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Rejoice Abutsa: We Cannot Continue to Ignore the Problem of Child Abuse in Nigeria

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dreamstime_m_7581536-2Walking through the Jos University Teaching hospital, it was clear depending on the illness, there is a ward for everyone. The one that is segregated is not the mortuary or the ward for mentally unstable people. It is that of young girls, suffering from VVF.

They lie at the corridor; a mat on the floor, a child by one breast, and they are almost, always absent. They never know what is happening around. Most times, the nurses or people around have to yell to get their attention. . They don’t notice who walks by, they don’t care. They know that the child needs food and so they just lie there and let the child take the food. Those are not even extreme cases. There are those that have the kids and never bother to feed them.

Last year, I was at the ward for mentally unstable people for a visit and I saw a young girl. It was easy to look at her and wish her the best life can offer. She was asleep when we arrived but when she woke up, we found out that her case was a little extreme. She started by screaming; she needed a little comfort and then stability. She was not fifteen then, but she has a child and having a child did not just cause her VVF, it destroyed her mentally. A chain is used on her.

When the child needs to feed, they take the child to her, a hand gets released but her legs remain chained. The people around are very careful not to get her angry. She goes to the toilet with the help of two able bodied nurses. Nobody is safe around her. People around say she was raped. They also say she wanted to get married and she became unstable almost immediately after the marriage. Someone dumped her at the hospital.

Many of them with children at the hospital are below sixteen but they look older. They have carried more burdens and have lived more years mentally than people twice older than them. That is the reality of many girls in our society. They are not old enough to care for themselves but they care for children. Children that should call them sister, say mama instead. There are people destroying their lives and walking freely. When it gets bad, they take them to the hospital and dump them there.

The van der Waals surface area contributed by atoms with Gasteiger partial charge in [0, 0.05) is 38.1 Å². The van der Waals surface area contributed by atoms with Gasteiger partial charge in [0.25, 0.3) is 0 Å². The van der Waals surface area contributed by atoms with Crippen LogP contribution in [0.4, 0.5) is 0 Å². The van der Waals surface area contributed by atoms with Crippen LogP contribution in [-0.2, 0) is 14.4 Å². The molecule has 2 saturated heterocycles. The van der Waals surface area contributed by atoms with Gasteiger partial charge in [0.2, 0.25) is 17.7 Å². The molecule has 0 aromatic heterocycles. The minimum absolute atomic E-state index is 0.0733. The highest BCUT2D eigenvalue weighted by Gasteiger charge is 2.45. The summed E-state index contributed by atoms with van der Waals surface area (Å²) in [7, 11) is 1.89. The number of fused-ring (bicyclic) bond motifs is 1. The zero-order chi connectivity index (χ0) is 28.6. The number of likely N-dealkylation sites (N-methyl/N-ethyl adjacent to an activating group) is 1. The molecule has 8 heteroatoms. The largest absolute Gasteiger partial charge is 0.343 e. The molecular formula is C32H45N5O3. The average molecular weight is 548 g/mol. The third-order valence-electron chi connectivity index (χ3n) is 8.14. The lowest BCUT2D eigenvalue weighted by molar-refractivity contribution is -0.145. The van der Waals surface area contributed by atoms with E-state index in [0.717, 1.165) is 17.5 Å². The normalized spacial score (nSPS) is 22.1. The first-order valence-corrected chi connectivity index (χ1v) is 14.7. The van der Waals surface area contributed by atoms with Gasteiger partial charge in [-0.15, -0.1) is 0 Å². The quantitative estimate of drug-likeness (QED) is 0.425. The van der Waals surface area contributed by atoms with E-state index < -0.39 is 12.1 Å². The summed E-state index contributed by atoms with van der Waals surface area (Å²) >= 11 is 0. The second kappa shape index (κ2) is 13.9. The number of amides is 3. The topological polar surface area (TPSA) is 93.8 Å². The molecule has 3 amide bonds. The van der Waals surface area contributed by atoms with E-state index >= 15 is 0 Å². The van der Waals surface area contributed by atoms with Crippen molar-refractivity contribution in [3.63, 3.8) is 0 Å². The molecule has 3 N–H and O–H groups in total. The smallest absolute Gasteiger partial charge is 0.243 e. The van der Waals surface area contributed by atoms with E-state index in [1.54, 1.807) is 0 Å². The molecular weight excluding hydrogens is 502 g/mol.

There has been very little coverage of the child abuse that goes on in our society. We get angry for a bit and then we forget- we relax and we move on with our lives.

We are careful about how we speak about child abuse. When a bride price is paid on a young girl, we give it a fancy name and call it child marriage. It is not child marriage, it is paedophilia and it is a disease, a disease for those who commit it and those who permit it. Calling it child marriage is giving it a fancy name.

A child is a precious gift and marriage is a blessing to those who get into it right, so why combine the two words for a crime that grave, a crime that has killed many girls and rendered many more useless. These girls lurk around, waiting for nothing, perhaps death – but it never comes.

Child abuse is a crime that has left someone, like the beauty I met last year, destroyed. When it happens, they never go back to who they were. Do the surgery, start the treatment, they just never go back.

I once wrote an article about how travelling to my village, for my Aunt’s burial exposed me to many girls between the age of 10-13 that were eager to get married. Those that were single by seventeen were already complaining about it. It was shocking, but true. It is poverty. It is the lack of enlightenment. It is the lack of a proper education. All of this especially, poverty is a violation of human rights. A girl will only be eager to be married at a very young age because she has not seen anything else to hope for.

It is poverty that litters the street with gross child labour. I see children as young as nine puffing a cigarette and who are you to talk to them? They need strength to go back to the mechanic stand. They need to boost themselves to push the wheel barrow and cater to their families from a very young age.